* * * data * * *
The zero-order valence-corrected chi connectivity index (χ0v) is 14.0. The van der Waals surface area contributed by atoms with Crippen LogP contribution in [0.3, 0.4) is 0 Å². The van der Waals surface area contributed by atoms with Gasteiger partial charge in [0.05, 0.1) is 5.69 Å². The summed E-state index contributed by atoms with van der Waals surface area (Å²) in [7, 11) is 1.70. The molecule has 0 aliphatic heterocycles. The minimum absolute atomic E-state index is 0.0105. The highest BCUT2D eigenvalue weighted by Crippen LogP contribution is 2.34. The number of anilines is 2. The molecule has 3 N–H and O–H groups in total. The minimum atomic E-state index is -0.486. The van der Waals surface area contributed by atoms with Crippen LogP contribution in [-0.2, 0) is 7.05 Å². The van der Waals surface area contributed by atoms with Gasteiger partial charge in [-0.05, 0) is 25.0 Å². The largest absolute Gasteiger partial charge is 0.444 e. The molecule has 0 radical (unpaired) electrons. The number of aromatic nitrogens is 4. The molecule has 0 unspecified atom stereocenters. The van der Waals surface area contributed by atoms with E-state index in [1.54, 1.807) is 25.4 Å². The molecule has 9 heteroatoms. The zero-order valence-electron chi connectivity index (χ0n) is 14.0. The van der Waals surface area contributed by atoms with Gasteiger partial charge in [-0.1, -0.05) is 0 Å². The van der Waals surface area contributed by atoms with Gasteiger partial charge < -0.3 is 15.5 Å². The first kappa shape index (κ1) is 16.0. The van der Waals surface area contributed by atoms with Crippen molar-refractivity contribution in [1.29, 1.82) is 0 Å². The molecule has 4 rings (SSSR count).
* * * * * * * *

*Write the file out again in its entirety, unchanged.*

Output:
The zero-order valence-corrected chi connectivity index (χ0v) is 14.0. The van der Waals surface area contributed by atoms with Crippen LogP contribution in [0.3, 0.4) is 0 Å². The van der Waals surface area contributed by atoms with Gasteiger partial charge in [0.05, 0.1) is 5.69 Å². The summed E-state index contributed by atoms with van der Waals surface area (Å²) in [7, 11) is 1.70. The molecule has 0 aliphatic heterocycles. The minimum absolute atomic E-state index is 0.0105. The highest BCUT2D eigenvalue weighted by Crippen LogP contribution is 2.34. The number of anilines is 2. The molecule has 3 N–H and O–H groups in total. The minimum atomic E-state index is -0.486. The van der Waals surface area contributed by atoms with Crippen LogP contribution in [-0.2, 0) is 7.05 Å². The van der Waals surface area contributed by atoms with Gasteiger partial charge in [-0.05, 0) is 25.0 Å². The largest absolute Gasteiger partial charge is 0.444 e. The molecule has 0 radical (unpaired) electrons. The number of aromatic nitrogens is 4. The molecule has 0 unspecified atom stereocenters. The van der Waals surface area contributed by atoms with E-state index in [1.54, 1.807) is 25.4 Å². The molecule has 9 heteroatoms. The zero-order valence-electron chi connectivity index (χ0n) is 14.0. The van der Waals surface area contributed by atoms with Gasteiger partial charge in [-0.1, -0.05) is 0 Å². The van der Waals surface area contributed by atoms with Gasteiger partial charge < -0.3 is 15.5 Å². The first kappa shape index (κ1) is 16.0. The van der Waals surface area contributed by atoms with Crippen molar-refractivity contribution in [1.29, 1.82) is 0 Å². The molecule has 4 rings (SSSR count).